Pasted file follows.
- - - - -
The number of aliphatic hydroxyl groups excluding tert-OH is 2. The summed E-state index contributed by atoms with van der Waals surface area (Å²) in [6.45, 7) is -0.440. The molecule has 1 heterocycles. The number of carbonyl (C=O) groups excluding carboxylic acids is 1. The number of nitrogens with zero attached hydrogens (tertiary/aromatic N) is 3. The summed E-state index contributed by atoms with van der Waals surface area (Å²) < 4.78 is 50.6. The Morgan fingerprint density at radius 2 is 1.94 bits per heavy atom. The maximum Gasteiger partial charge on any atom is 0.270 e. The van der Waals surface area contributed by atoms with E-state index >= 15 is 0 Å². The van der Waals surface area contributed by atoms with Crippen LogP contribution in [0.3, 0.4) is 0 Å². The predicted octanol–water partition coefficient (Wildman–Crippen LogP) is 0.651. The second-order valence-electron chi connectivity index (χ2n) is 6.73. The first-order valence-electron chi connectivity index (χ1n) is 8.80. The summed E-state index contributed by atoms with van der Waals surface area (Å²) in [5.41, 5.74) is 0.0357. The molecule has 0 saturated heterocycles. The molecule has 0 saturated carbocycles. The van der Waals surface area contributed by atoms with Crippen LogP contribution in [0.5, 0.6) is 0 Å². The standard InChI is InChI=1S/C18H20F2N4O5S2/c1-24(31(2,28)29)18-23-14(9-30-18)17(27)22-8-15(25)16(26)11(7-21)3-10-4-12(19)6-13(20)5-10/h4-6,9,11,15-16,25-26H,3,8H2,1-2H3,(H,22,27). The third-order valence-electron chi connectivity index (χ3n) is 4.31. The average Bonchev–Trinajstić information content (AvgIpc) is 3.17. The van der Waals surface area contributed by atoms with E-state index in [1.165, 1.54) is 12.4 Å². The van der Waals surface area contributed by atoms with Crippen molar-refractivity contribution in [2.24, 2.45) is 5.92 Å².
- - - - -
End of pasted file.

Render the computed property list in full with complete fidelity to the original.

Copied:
The number of aliphatic hydroxyl groups excluding tert-OH is 2. The summed E-state index contributed by atoms with van der Waals surface area (Å²) in [6.45, 7) is -0.440. The molecule has 1 heterocycles. The number of carbonyl (C=O) groups excluding carboxylic acids is 1. The number of nitrogens with zero attached hydrogens (tertiary/aromatic N) is 3. The summed E-state index contributed by atoms with van der Waals surface area (Å²) < 4.78 is 50.6. The Morgan fingerprint density at radius 2 is 1.94 bits per heavy atom. The maximum Gasteiger partial charge on any atom is 0.270 e. The van der Waals surface area contributed by atoms with E-state index >= 15 is 0 Å². The van der Waals surface area contributed by atoms with Crippen LogP contribution in [0.3, 0.4) is 0 Å². The predicted octanol–water partition coefficient (Wildman–Crippen LogP) is 0.651. The second-order valence-electron chi connectivity index (χ2n) is 6.73. The first-order valence-electron chi connectivity index (χ1n) is 8.80. The summed E-state index contributed by atoms with van der Waals surface area (Å²) in [5.41, 5.74) is 0.0357. The molecule has 0 saturated heterocycles. The molecule has 0 saturated carbocycles. The van der Waals surface area contributed by atoms with Crippen LogP contribution in [0.5, 0.6) is 0 Å². The standard InChI is InChI=1S/C18H20F2N4O5S2/c1-24(31(2,28)29)18-23-14(9-30-18)17(27)22-8-15(25)16(26)11(7-21)3-10-4-12(19)6-13(20)5-10/h4-6,9,11,15-16,25-26H,3,8H2,1-2H3,(H,22,27). The third-order valence-electron chi connectivity index (χ3n) is 4.31. The average Bonchev–Trinajstić information content (AvgIpc) is 3.17. The van der Waals surface area contributed by atoms with E-state index in [1.165, 1.54) is 12.4 Å². The van der Waals surface area contributed by atoms with Crippen molar-refractivity contribution in [2.24, 2.45) is 5.92 Å².